The political tilt of the Senate during President Barack Obama's final two years in office is likely to hinge on a handful of female contenders in tight and costly races.
A former BP executive will be allowed to travel to the United Kingdom later this month while he awaits trial on charges relating to an investigation of the 2010 Gulf oil spill.
South Koreans defend ramen; special forces had failed to find James Foley; Vegas lures LGBT tourists and more national and international news for Thursday, August 21, 2014.
Thursday's Blogs from the Bog!
Friends and family will celebrate Spider's life in September.
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Jindal privatized nearly all the LSU hospitals without waiting for federal officials to sign off on financing arrangements that rely on millions of federal Medicaid dollars.
U.S. Sen. Mary Landrieu and her main Republican challenger, Congressman Bill Cassidy, verbally sparred as they officially signed up on the opening day of qualifying for Louisiana's November election.
Superintendent tells crowd he'd just emerged from a four-hour meeting with the attorney hired to investigate him.
The start of the three-day qualifying period for November’s elections has so far yielded 10 official bids and one new announcement from candidates seeking a seat on the school board.
It’s been just over four months since attorney Barry Domingue committed suicide the morning before he was to stand trial for a second day in the federal Curious Goods case, leaving his fellow attorney/co-defendant Daniel Stanford with a temporary mistrial and awaiting his day in court.
Candidates for Louisiana's Nov. 4 election must officially sign up for the ballot this week.
Gov. Bobby Jindal's effort to derail Louisiana's use of the Common Core education standards was halted Tuesday by a state judge who said the governor's actions were harmful to parents, teachers and students.
New Orleans Saints running back Mark Ingram isn't letting a humbling start to his pro career lower his opinion of what he can still accomplish in the NFL.
Visualize Lafayette’s next great thing from 3,000 feet.
A Baton Rouge judge issued a temporary restraining order Monday against enforcing a law that prohibits anyone 70 or older from running for justice of the peace or constable.
Gov. Bobby Jindal believes the last-minute passage of a pension hike for his state police superintendent, Col. Mike Edmonson, was improperly handled, according to the governor's office.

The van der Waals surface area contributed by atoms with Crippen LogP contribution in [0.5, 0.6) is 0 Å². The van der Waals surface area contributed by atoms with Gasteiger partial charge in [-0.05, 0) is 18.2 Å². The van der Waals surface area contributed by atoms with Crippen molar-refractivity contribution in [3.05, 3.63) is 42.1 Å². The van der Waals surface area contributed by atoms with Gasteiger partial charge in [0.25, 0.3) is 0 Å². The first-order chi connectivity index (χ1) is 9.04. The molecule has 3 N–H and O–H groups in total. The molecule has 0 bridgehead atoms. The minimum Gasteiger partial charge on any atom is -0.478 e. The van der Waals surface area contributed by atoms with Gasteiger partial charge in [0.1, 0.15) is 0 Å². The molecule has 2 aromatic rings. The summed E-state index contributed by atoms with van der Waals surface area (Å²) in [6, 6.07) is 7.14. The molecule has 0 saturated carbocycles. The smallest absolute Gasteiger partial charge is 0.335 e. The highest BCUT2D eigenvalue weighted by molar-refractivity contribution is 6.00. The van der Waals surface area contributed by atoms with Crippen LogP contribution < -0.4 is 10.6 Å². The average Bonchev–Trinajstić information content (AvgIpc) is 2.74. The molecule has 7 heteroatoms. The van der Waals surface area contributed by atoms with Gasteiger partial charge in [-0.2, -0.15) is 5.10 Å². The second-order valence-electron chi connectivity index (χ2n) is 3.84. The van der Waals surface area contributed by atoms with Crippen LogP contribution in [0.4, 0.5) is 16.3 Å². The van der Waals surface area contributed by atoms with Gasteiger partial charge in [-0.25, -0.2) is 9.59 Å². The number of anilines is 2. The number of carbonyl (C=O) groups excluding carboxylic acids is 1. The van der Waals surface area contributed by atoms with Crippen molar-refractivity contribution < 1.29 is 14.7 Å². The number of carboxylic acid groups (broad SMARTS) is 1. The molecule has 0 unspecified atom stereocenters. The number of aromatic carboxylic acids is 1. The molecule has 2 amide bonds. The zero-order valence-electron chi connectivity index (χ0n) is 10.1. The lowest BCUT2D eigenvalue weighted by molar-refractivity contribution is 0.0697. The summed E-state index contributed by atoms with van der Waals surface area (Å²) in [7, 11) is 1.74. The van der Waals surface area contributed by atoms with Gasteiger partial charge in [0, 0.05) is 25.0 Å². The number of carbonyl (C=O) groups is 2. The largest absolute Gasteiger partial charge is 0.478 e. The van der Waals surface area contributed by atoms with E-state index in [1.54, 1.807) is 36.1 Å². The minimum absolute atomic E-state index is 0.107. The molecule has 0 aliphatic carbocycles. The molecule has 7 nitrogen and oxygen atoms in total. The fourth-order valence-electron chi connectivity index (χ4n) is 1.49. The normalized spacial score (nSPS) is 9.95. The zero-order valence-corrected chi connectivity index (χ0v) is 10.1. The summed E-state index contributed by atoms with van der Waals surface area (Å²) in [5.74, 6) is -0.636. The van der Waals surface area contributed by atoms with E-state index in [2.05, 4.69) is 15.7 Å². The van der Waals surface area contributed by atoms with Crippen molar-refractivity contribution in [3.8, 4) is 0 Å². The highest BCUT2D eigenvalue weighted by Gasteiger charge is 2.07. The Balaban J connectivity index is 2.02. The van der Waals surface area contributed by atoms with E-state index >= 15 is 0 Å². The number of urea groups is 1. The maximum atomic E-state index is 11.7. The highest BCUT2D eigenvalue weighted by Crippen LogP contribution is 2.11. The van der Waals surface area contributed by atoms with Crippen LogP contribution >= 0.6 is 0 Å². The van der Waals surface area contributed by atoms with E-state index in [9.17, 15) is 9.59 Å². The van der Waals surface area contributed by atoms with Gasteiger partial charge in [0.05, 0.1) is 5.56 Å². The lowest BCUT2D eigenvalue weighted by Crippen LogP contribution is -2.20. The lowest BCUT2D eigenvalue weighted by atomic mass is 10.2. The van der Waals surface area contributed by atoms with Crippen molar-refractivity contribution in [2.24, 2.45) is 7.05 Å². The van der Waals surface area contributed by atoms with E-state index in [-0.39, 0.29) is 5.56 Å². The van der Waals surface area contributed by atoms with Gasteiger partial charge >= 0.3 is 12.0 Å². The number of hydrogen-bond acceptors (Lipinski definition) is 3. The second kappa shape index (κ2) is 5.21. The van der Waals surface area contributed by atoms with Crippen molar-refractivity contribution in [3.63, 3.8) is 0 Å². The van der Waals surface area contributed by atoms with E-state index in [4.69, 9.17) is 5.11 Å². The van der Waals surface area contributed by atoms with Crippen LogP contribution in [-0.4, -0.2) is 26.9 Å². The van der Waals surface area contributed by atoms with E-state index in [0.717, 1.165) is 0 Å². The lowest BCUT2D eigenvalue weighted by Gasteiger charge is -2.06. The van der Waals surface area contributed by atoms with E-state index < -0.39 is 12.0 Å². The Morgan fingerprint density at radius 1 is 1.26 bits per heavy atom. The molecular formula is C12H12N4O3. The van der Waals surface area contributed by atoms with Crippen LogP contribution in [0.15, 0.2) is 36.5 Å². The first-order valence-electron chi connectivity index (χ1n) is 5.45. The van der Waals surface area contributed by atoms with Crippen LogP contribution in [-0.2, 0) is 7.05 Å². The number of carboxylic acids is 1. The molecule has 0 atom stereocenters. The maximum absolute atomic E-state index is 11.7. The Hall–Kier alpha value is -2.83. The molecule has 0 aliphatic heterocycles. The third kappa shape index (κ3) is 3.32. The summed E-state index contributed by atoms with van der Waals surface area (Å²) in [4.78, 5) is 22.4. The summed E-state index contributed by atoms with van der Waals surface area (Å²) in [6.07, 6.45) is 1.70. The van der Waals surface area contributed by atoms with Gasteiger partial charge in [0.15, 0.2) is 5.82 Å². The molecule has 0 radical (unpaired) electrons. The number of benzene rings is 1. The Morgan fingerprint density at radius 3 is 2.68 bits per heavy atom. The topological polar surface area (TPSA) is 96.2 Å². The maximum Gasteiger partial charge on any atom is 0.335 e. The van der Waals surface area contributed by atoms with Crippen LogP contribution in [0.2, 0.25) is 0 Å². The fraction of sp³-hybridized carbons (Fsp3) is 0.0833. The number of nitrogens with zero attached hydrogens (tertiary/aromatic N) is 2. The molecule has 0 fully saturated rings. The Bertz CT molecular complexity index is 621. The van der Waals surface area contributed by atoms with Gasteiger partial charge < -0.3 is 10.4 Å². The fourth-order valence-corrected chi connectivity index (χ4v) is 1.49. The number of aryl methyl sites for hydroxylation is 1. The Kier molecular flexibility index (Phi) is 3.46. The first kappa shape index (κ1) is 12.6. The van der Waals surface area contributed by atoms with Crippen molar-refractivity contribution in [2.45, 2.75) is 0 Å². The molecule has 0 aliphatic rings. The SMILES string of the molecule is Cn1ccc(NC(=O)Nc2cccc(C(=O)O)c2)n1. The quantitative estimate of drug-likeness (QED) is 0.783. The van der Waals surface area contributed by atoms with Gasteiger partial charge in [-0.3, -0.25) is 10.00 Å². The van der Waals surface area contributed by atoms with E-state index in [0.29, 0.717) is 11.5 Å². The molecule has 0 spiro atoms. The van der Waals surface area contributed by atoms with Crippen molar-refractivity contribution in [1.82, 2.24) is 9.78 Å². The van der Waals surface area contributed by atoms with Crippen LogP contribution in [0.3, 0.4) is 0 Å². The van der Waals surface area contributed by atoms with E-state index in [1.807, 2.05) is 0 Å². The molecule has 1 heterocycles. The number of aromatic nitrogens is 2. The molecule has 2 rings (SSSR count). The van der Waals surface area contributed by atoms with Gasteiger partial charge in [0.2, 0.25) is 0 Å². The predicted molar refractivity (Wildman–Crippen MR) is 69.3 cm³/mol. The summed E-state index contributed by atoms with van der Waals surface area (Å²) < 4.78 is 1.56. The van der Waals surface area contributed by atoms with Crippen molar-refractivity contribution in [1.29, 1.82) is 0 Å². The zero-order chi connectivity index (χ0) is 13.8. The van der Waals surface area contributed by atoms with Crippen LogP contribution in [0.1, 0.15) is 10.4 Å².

As the courts hash out the attempts to preserve and shelve Common Core in Louisiana, a group of six state lawmakers are planning an Aug. 22 trip to Oklahoma to meet with their counterparts and strategize for the 2015 regular session.
While hopes are high for turnout this fall, a new report from the Center for the Study of the American Electorate suggests that Louisiana's midterm face-offs may amount to nothing special in terms of votes cast.
The attorney hired by the Lafayette Parish School Board for a special investigation of Superintendent Pat Cooper has submitted his final report, though it may be another week before the findings are made public.
The Tea Party of Louisiana is calling Sen. David Vitter a “turncoat” for his newfound embrace of Common Core educational standards.
An annual report evaluating Gov. Bobby Jindal's privatization of Medicaid lacked important financial information and presented rosy performance reviews not corroborated by data, according to a review released Monday.
Lafayette attorney Michelle Meaux-Breaux has announced her plans to seek the Division E seat for judge in the 15th Judicial District.
A card-carrying member of Lafayette’s “tribe,” Milton “Spider” Guidry died over the weekend. IND music writer Nick Pittman remembers the character and the man.
As tensions continue to escalate in Ferguson, Mo., between law enforcement and residents protesting the shooting death of a local teen by police, we’re reminded of the peculiar circumstances surrounding the in-custody death earlier this year of a New Iberia man.